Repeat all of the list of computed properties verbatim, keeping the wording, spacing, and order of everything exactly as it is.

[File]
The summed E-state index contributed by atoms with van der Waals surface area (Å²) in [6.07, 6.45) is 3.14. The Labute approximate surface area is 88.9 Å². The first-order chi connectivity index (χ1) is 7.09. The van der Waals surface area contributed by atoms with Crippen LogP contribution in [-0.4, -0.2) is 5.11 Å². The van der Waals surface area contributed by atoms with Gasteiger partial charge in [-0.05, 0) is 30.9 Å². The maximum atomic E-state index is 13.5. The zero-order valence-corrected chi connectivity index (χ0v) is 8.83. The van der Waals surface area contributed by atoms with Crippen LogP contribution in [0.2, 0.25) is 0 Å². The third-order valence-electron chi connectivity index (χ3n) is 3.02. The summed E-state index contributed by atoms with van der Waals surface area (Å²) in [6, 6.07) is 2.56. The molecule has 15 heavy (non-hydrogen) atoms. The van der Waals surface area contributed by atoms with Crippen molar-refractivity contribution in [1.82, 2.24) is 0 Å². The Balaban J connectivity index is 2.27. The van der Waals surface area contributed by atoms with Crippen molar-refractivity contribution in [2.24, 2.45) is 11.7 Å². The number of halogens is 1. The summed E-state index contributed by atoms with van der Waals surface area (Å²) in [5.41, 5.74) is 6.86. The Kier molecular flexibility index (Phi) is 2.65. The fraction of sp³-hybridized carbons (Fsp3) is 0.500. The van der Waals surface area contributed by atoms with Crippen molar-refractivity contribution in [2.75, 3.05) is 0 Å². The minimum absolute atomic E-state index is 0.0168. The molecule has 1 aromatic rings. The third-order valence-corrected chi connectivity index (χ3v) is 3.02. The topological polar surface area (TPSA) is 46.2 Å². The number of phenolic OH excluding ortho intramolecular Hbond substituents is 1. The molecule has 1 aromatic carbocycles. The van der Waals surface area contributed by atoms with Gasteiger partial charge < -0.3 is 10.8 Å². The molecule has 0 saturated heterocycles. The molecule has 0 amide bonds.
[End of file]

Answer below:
The summed E-state index contributed by atoms with van der Waals surface area (Å²) in [6.07, 6.45) is 3.14. The Labute approximate surface area is 88.9 Å². The first-order chi connectivity index (χ1) is 7.09. The van der Waals surface area contributed by atoms with Crippen LogP contribution in [-0.4, -0.2) is 5.11 Å². The van der Waals surface area contributed by atoms with Gasteiger partial charge in [-0.05, 0) is 30.9 Å². The maximum atomic E-state index is 13.5. The zero-order valence-corrected chi connectivity index (χ0v) is 8.83. The van der Waals surface area contributed by atoms with Crippen LogP contribution in [0.2, 0.25) is 0 Å². The third-order valence-electron chi connectivity index (χ3n) is 3.02. The summed E-state index contributed by atoms with van der Waals surface area (Å²) in [6, 6.07) is 2.56. The molecule has 15 heavy (non-hydrogen) atoms. The van der Waals surface area contributed by atoms with Crippen molar-refractivity contribution in [1.82, 2.24) is 0 Å². The Balaban J connectivity index is 2.27. The van der Waals surface area contributed by atoms with Crippen molar-refractivity contribution in [2.24, 2.45) is 11.7 Å². The number of halogens is 1. The summed E-state index contributed by atoms with van der Waals surface area (Å²) in [5.41, 5.74) is 6.86. The Kier molecular flexibility index (Phi) is 2.65. The fraction of sp³-hybridized carbons (Fsp3) is 0.500. The van der Waals surface area contributed by atoms with Crippen molar-refractivity contribution in [2.75, 3.05) is 0 Å². The minimum absolute atomic E-state index is 0.0168. The molecule has 1 aromatic rings. The third-order valence-corrected chi connectivity index (χ3v) is 3.02. The topological polar surface area (TPSA) is 46.2 Å². The number of phenolic OH excluding ortho intramolecular Hbond substituents is 1. The molecule has 1 aromatic carbocycles. The van der Waals surface area contributed by atoms with Gasteiger partial charge < -0.3 is 10.8 Å². The molecule has 0 saturated heterocycles. The molecule has 0 amide bonds.